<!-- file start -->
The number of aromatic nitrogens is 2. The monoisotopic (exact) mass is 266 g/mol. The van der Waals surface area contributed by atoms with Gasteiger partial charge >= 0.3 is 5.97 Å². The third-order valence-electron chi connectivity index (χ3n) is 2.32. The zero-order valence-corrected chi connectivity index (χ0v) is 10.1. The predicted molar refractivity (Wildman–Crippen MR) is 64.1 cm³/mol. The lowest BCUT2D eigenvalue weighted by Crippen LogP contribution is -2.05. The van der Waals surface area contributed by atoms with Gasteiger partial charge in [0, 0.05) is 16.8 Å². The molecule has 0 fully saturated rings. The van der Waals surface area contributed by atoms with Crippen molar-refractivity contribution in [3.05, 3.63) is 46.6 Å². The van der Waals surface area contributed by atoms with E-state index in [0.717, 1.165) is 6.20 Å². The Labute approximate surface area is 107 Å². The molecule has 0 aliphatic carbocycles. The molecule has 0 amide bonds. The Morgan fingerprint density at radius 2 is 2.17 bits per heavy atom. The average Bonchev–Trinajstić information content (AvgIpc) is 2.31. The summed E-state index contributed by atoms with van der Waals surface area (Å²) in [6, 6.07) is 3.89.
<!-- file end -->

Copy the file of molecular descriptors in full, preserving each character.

The number of aromatic nitrogens is 2. The monoisotopic (exact) mass is 266 g/mol. The van der Waals surface area contributed by atoms with Gasteiger partial charge >= 0.3 is 5.97 Å². The third-order valence-electron chi connectivity index (χ3n) is 2.32. The zero-order valence-corrected chi connectivity index (χ0v) is 10.1. The predicted molar refractivity (Wildman–Crippen MR) is 64.1 cm³/mol. The lowest BCUT2D eigenvalue weighted by Crippen LogP contribution is -2.05. The van der Waals surface area contributed by atoms with Gasteiger partial charge in [0, 0.05) is 16.8 Å². The molecule has 0 fully saturated rings. The van der Waals surface area contributed by atoms with Crippen molar-refractivity contribution in [3.05, 3.63) is 46.6 Å². The van der Waals surface area contributed by atoms with E-state index in [0.717, 1.165) is 6.20 Å². The Labute approximate surface area is 107 Å². The molecule has 0 aliphatic carbocycles. The molecule has 0 amide bonds. The Morgan fingerprint density at radius 2 is 2.17 bits per heavy atom. The average Bonchev–Trinajstić information content (AvgIpc) is 2.31. The summed E-state index contributed by atoms with van der Waals surface area (Å²) in [6, 6.07) is 3.89.